In June 2010, China's education and health ministries issued a regulation, banning anyone, including students and visitors, from smoking at primary or high schools, nurseries and kindergartens, as well as at vocational schools.
Wang said since smoking was not allowed in school, they just smoked secretly in the toilets or dormitories.
The situation is similar in other parts of China. China has more than 300 million smokers, and among them, 50 million are minors under the age of 18, statistics show.
Wang, born and growing up in Yuxi, a major city where tobacco is produced, said a vast area of green cured tobacco land "looked very pretty" at his hometown.
He said he did not hate the industry that much, as they had received help from them.
"The cigarettes factories donated furniture and stationery to our primary school when I was young," he said.
According to Susan Henderson, a representative with the tobacco free initiative team from the WHO, such donation is a tactic from tobacco industry aimed to get a positive view from the public.
Tobacco companies "interfered" in the anti-smoking campaigns by initiating philanthropy, funding research and other ways.
"They buy friends and social respectability by philanthropy, and fund researches to create doubt about evidence of health effect of tobacco use," said Susan.
Yunnan is China's largest tobacco production province. The plantation area of cured tobacco exceeded 467,000 hectares last year. Cigarette output of 7.5 million boxes last year made up 40 percent of the country's total production amount, and taxes paid by the industry exceeded 86 billion yuan (13.56 billion U.S. dollars).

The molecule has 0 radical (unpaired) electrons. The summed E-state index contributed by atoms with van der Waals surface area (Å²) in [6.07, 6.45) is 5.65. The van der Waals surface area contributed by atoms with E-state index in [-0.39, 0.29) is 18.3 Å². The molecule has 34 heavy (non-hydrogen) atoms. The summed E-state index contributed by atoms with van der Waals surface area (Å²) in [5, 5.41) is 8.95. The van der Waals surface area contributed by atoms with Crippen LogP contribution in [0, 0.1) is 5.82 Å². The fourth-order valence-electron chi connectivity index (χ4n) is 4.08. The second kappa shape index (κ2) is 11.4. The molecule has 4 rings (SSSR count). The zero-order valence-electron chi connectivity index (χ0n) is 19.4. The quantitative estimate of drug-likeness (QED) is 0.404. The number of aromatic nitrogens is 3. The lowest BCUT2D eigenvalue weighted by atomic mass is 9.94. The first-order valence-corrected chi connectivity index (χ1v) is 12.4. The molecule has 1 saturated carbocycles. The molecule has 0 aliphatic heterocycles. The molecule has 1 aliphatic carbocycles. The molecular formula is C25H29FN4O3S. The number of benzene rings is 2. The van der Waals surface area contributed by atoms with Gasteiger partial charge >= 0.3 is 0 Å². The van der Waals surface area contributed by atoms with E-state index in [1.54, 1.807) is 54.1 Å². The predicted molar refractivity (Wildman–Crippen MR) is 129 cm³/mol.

The huge impact of the industry in the province has hampered tobacco control work, and also has had a positive impact on teenagers' attitude towards the industry, said Li Xiaoliang, executive director with the PFH.
"Teenagers and children are more likely to be influenced by such interference," said Li.
Li said the survey had drawn attention from government workers, and he was confident more government efforts would be seen.
"Instead of just attaching importance to tobacco-related taxes, they now have realized the health of the youth is being affected," said Li.
Yue Bingfei, a member with the National Committee of the Chinese People's Political Consultative Conference (CPPCC) and a research fellow with the National Institute for the Control of Pharmaceutical and Biological Products, said smoking shots on screen also attracted teenagers to imitate.
Being sponsored by tobacco companies, TV plays and movies often require stars, who are idols of the underage, to smoke on screen, prompting wide imitations of the young, said Yue.
Last February, the State Administration of Radio, Film and Television ordered film and TV studios to restrict smoking scenes and to ban shots showing tobacco brands or minors in scenes while others are smoking. But such scenes still appear in recent plays.
Yue urged the regulation to be legislated, and the government to make tougher efforts to prevent the young from being exposed to tobacco sales and tobacco-related interference.